Sailing for Greenland

Polar Sun, a Stevens 47, enroute to Greenland

For nearly a year before this trip began, neither Mark nor I could bring ourselves to tell people of the plan.  Whether from a reluctance to seem too cocky, or a superstitious fear of jinxing the precarious structure of circumstances that all had to come together for the venture to even get started, we forbore from telling anyone who didn’t need to know what we were about.  “Sailing to Greenland,” was all we could commit to—and after all, that’s big enough!

I admit to being skeptical when Mark first called to float the idea past me of taking his 1980s-vintage Stevens 47 sloop through the Northwest Passage—or rather, just into it halfway and then back, as the original thought went.  I mean, it’s a decent boat, but it would take a gargantuan amount of work to get it fitted out for a voyage like that.  If it had been anyone else, I would have mumbled something noncommittal and left it there, but this was Mark Synnott.  If I’ve learned anything in our twenty-five-year acquaintance, it’s that Mark gets things done.  One way or another, by hook or by crook, he cooks up these crazy adventure schemes and pulls them off.  If anyone could get a plan like this off the ground it would be him.

A team effort that paid off….

“Count me in,” I said before he’d finished talking.  “I’ll tell my wife we’re going.”

During the months that followed, even though much time was spent laying groundwork and amassing gear, it didn’t really seem like a real plan.  A new obstacle would rear its head each week, and no sooner was that hurdle cleared than the next would slosh into our path.  Not only did the boat itself need a full refit, but the intangible demons of permissions, insurance, red tape, and logistics had to be appeased. I’m fully persuaded that only the singlemided determination that Mark brings to every problem was what got this journey underway.  My reckless encouragement, born of an irresponsible overconfidence that’s served my own schemes pretty well till now, may have been just what he needed to egg him on.  Call it a team effort.

Heading down the Saco River

Even when we were stowing several vanloads of food and supplies into Polar Sun’s lockers the day before departure, our minds numb with lists, spreadsheets, schedules, details, and contingencies, it didn’t seem like we could possibly be going.  It only began to seem real when we were chugging down the Saco River at last, bound for Lunenburg, with the remains of a hurried breakfast of scrambled eggs and bacon to clean up. 

And there was the feeling at last—washing dishes on an outbound boat, surrounded by so many provisions there wasn’t anywhere to sit.  Everything on top and nothing handy, just the way nearly every one of my trips has begun.  It was finally real, and every so often as we crossed the Gulf of Maine to Nova Scotia Mark would catch my eye and we’d shake our heads in wonder, each thinking the exact same thing: I can’t believe we’re finally heading for the Arctic on this boat!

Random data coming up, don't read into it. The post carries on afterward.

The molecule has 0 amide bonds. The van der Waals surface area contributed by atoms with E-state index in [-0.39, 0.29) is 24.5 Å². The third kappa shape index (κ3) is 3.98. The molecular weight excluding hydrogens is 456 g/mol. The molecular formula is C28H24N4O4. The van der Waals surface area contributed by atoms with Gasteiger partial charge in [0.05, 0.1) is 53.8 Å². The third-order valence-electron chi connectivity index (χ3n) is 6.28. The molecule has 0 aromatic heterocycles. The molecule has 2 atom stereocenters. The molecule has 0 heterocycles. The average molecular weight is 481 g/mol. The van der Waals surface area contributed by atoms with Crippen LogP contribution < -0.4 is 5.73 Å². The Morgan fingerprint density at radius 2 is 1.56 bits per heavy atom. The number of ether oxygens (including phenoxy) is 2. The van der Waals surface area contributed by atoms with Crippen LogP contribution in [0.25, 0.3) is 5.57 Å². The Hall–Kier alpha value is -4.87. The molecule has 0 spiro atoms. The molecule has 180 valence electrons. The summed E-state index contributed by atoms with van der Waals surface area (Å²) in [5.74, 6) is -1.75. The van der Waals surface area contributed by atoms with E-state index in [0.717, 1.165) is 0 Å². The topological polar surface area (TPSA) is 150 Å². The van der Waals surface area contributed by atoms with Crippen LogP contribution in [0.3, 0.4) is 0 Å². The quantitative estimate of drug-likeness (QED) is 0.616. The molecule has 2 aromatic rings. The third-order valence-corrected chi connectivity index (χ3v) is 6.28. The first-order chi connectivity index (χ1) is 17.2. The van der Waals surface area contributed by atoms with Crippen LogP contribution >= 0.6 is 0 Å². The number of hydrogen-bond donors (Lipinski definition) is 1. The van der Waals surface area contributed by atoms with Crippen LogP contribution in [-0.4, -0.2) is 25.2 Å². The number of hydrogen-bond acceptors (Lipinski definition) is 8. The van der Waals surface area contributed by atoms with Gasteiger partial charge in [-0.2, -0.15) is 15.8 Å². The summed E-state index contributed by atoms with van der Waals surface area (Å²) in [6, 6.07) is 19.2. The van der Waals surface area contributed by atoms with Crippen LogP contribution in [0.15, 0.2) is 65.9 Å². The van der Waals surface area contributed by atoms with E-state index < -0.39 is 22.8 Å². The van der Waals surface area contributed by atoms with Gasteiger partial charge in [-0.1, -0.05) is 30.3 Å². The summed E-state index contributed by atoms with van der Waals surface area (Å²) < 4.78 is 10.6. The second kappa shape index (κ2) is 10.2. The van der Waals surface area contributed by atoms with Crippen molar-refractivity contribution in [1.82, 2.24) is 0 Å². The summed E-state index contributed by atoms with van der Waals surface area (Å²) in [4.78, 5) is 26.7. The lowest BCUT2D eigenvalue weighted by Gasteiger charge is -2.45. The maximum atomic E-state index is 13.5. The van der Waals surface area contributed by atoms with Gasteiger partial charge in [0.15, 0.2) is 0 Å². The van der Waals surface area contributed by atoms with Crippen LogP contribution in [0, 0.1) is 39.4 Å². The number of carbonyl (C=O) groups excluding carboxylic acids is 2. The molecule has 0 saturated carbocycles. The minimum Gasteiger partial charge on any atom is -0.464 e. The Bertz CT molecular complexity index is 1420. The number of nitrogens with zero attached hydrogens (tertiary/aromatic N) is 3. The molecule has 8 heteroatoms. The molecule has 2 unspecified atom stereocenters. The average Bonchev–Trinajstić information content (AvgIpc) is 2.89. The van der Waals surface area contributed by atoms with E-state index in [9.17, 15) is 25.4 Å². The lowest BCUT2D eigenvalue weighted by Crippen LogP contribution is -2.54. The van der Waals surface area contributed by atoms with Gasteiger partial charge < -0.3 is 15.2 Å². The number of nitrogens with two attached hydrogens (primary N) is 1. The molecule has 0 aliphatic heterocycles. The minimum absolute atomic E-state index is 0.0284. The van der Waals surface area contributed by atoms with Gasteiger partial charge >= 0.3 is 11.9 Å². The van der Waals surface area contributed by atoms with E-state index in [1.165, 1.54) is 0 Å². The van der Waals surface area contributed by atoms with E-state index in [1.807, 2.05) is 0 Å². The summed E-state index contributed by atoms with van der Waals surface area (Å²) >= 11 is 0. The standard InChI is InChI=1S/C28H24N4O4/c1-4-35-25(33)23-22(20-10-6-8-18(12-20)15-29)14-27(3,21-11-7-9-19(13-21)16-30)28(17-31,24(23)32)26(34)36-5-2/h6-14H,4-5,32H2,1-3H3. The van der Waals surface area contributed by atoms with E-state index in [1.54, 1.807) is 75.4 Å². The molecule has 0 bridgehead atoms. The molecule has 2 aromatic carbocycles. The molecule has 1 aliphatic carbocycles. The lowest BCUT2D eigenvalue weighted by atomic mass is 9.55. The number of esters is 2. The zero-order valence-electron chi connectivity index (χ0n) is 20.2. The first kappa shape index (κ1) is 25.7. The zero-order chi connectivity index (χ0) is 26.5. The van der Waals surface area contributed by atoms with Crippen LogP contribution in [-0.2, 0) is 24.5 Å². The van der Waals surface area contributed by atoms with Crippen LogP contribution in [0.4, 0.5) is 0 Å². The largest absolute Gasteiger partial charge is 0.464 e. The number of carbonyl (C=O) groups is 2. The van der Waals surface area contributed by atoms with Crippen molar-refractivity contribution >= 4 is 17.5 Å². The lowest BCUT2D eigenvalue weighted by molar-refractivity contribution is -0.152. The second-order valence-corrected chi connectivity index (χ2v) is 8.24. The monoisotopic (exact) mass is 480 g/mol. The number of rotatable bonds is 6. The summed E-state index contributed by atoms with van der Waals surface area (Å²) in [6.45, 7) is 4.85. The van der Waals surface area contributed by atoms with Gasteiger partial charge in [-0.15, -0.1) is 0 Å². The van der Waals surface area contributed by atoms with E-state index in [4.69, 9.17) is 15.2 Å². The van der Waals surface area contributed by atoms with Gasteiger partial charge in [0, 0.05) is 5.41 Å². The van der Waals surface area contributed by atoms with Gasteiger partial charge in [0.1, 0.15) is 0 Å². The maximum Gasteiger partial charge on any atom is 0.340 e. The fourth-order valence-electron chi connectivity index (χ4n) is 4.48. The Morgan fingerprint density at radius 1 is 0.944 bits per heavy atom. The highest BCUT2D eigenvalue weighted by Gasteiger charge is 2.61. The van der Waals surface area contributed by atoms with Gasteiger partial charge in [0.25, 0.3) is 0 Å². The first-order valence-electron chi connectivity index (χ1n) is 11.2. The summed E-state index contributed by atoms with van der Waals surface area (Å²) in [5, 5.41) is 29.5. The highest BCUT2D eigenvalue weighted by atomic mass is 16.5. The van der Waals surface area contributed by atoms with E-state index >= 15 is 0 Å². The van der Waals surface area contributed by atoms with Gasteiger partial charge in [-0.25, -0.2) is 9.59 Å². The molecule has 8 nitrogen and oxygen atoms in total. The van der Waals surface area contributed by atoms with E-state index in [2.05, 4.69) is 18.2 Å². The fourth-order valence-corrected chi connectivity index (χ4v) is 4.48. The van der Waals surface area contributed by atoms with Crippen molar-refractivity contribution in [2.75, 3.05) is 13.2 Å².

Polar Sun’s galley and cabin, with lentil stew for six simmering on the stove.

While uneventful in itself, no doubt due to the meticulous preparations and upgrades done during the refit, the crossing was full of interest.  We were six people packed in, not only among food and clothes enough for four months in remote places, but with a dozen-odd cameras, both still and video; cases of lenses; multiple tripods; a drone or two; and all the charging and support equipment necessary for a documentary film.  It was the way Mark has supported most of his adventures—by receiving support from sponsors in exchange for exposure and media coverage.  I suppose I’ve been doing it as well on a smaller scale ever since I first wrote for Cruising World Magazine eighteen years ago.  Without all that, the expedition wouldn’t have gotten off the dock.

Mark on the aft deck, wearing one of my Knotless Swamis you’re read about before.

All that to say that the crossing was micro-documented, from aloft, from alow, with time-lapse cameras, video cameras, telephotos, fish eyes, and drones.  If I picked up a pencil to make a note, my fingers were photographed; if I explained a nuance of navigation to the crew, a microphone would appear.  Small price for getting to go on a trip like this, and the camera guys are part of the crew, after all.

We’ve been on the trip for over a week as I write, and while we’re settling into the day to day routine of boat life, the breathtaking scope of what we’re trying to do occasionally catches up and makes us wonder what we think we’re doing.  It’s one thing to theorize about ice; it’s another altogether to contemplate finding it up close and personal in less than a fortnight’s time.  To know on paper that we can reef down and safely sail through a northern gale is not the same as doing it in the cold and wet and dark, in a boat untried with an untested crew.  Still, whatever happens must be met as it arrives, and for now all we’re doing is what we told everyone before—sailing for Greenland, and seeing how things go from there.

Approaching Lunenburg, Nova Scotia
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